ALLENTOWN, Pa. - This weekend marked exactly 30 years since a young boy's disappearance thrust Allentown into the national spotlight.
The victim's family still holds out hope that he's alive, and is still upset with how police initially handled the case.
Anniversaries are never easy for Harold Mackerley, especially the day his little brother vanished right off the street.
"Every day, every day," he said. "Not a day that doesn't go by that I don't think about him."
Louis Mackerley was only seven-years-old when he disappeared on June 7, 1984.
His last confirmed sighting was near Fourth and Gordon streets in Allentown, inside the old Marco's hot dog shop. The owner, now deceased, told police the boy had ducked in for about 45 minutes to avoid two boys who were chasing him.
A relative was watching Mackerley that day while his mother recovered from surgery. She told police that Mackerley was headed to a neighbor's home that he frequently visited.
Joe Hanna, a former Allentown assistant police chief, spent seven years on the case as a detective.
"It's a task left undone for me," said Hanna.
The case made national headlines. Mackerley was one of the first missing children featured on milk cartons, grocery bags and billboards. His mother, Sheila, appeared on several national talk shows.
In spite of the massive media attention, Harold Mackerley claims Allentown police did not take the report seriously at first, instead focusing on his family and dismissing the possibility of an abduction. Rumors circulated at the time of possible neglect in the home, but Harold vehemently denies those claims.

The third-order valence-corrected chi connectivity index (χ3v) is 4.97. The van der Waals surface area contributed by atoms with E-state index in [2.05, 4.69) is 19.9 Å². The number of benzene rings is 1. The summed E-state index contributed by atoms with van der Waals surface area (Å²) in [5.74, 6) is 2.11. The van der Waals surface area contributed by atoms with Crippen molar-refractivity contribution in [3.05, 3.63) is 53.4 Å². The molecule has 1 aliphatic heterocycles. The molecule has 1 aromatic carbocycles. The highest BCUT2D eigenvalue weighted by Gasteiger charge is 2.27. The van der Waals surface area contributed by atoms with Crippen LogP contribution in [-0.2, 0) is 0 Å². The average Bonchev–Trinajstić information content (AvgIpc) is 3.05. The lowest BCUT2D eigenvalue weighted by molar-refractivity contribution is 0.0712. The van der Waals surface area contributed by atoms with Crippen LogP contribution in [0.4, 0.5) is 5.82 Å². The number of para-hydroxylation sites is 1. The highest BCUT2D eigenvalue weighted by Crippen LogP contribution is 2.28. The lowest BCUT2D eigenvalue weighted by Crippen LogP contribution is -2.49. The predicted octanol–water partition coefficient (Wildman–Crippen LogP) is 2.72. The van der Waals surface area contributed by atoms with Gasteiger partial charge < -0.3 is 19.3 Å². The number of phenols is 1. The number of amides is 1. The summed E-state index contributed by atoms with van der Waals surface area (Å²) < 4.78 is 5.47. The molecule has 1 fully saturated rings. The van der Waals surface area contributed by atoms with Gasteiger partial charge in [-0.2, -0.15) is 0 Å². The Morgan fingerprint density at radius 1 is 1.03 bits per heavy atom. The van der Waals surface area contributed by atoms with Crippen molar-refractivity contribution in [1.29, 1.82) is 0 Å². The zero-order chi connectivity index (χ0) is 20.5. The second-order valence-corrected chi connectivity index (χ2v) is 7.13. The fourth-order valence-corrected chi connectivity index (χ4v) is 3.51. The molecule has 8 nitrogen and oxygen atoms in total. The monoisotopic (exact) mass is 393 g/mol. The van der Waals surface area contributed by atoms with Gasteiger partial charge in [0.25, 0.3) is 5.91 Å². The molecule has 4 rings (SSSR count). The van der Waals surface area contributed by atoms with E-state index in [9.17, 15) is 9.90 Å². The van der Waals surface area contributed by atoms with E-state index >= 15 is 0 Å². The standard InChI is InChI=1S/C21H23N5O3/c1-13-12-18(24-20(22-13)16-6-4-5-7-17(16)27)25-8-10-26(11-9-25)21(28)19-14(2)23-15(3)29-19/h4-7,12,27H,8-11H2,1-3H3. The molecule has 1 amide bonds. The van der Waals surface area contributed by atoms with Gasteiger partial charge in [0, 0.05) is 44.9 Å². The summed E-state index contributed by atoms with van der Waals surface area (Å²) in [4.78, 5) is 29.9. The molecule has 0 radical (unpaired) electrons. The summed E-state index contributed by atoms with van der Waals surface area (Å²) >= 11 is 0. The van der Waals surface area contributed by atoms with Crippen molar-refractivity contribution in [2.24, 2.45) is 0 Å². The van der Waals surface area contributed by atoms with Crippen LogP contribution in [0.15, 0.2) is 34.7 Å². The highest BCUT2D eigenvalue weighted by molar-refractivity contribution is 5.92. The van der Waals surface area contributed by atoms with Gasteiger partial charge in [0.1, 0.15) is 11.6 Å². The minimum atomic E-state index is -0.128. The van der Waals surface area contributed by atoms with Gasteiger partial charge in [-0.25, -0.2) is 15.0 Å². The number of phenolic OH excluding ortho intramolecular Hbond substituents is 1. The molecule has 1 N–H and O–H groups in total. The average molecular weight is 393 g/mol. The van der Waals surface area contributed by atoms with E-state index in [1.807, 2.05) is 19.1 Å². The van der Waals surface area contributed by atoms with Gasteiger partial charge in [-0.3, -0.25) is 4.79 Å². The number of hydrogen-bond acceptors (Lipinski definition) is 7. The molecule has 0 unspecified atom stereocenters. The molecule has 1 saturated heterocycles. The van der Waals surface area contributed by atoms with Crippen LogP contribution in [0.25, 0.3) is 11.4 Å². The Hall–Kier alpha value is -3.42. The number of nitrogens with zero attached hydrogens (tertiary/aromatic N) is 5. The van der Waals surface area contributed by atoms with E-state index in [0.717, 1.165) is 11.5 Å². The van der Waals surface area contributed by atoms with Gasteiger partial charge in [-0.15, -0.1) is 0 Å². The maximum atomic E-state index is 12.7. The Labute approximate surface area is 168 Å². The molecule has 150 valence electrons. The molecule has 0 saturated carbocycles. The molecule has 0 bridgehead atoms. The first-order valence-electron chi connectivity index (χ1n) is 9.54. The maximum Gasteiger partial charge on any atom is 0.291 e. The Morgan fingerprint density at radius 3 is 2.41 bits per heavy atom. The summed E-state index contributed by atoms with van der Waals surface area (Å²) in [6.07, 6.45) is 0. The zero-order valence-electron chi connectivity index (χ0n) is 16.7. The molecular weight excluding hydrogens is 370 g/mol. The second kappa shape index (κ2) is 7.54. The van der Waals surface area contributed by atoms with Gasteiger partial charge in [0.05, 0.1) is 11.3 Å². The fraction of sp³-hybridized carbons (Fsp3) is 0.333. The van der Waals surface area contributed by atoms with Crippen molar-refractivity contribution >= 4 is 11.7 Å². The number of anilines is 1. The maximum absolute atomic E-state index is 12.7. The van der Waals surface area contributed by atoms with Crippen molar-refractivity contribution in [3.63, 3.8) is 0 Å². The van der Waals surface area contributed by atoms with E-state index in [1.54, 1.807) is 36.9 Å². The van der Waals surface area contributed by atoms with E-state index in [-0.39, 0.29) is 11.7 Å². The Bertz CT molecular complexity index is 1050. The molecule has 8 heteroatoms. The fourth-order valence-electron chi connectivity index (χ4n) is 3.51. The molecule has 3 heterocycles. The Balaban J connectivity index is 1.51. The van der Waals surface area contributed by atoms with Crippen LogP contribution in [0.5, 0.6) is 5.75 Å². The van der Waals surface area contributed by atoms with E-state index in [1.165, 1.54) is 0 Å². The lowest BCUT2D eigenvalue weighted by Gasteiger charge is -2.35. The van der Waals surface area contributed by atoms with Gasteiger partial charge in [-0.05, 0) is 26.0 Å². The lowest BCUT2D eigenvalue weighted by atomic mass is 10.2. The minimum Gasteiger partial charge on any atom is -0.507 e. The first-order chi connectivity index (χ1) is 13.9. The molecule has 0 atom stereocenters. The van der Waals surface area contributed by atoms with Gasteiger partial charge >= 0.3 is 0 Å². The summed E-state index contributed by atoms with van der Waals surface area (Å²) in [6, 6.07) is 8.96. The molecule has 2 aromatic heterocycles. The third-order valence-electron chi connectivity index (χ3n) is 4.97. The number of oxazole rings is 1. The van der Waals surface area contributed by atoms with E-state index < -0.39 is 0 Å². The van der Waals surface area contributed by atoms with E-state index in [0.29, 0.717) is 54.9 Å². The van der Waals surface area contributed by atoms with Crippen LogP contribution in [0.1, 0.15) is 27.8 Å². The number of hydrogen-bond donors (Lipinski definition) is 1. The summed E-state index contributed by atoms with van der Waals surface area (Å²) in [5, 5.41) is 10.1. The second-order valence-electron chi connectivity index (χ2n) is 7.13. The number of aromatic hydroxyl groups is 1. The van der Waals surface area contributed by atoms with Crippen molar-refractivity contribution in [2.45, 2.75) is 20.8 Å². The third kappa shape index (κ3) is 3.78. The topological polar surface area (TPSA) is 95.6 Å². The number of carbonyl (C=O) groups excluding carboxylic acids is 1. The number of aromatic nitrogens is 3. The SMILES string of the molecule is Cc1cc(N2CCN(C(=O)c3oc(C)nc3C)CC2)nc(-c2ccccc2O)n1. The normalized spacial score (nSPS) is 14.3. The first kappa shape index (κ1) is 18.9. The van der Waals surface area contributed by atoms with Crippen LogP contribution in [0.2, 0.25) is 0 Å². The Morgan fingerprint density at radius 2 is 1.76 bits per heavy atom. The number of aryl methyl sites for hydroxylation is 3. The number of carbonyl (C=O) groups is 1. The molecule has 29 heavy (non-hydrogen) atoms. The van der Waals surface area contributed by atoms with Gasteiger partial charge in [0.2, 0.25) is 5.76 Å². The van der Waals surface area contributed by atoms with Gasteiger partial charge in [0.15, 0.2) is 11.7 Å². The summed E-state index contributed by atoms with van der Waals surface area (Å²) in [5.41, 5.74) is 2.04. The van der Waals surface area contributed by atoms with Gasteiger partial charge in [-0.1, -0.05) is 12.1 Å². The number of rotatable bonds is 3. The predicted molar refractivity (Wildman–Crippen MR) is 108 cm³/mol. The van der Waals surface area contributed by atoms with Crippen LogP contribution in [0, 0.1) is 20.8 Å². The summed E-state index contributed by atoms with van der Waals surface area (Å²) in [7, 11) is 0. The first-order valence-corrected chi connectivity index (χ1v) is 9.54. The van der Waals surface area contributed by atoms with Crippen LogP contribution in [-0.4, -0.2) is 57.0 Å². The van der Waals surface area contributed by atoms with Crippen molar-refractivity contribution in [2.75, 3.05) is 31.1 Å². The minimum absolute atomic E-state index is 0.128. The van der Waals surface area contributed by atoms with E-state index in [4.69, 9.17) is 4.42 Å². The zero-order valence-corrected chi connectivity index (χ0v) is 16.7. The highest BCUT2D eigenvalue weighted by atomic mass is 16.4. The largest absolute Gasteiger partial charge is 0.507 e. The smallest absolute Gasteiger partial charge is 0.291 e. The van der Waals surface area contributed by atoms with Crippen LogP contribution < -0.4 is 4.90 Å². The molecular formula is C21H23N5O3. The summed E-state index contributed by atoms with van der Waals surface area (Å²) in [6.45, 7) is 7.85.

Mackerley's parents passed several lie detector tests.
"This destroyed my parents," he said.
WFMZ's Rob Vaughn spoke to Sheila Mackerley in a 1980s interview.
"We'll make it," she said. "How? I don't know."
Harold Mackerley is still bitter about the way he said police treated his parents.
"The cops, literally for, like, the first three years, were useless, before they finally said, 'Maybe somebody outside the family actually did do something,'" he said.
Hanna insisted investigators worked overtime on the case, even bringing in the FBI early on and reopening the case in 1990 and in the 2000s.
"We followed up on hundreds and hundreds of leads and talked to just a multitude of people," said Hanna.
After Louis Mackerley was seen at Marco's hot dog shop that day, there was another possible sighting.
A witness reported seeing the boy along Jordan Creek, along with an unidentified man and woman.
Just six months earlier, Louis Mackerley reported that a couple molested him. Police could never identify a suspect.
"He was told that if the cops found out that he was going to disappear," said Harold. "So the cops came down and started asking everybody a bunch of questions, and lo and behold, Louis disappeared."
As the years tick by, there is still hope.
"I will, I have, and I do and I'll continue to maintain that Louis Mackerley will be found someday," said Hanna.
It's one thing police and the Mackerelys agree on.
"We're still looking," said Harold. "We've never stopped."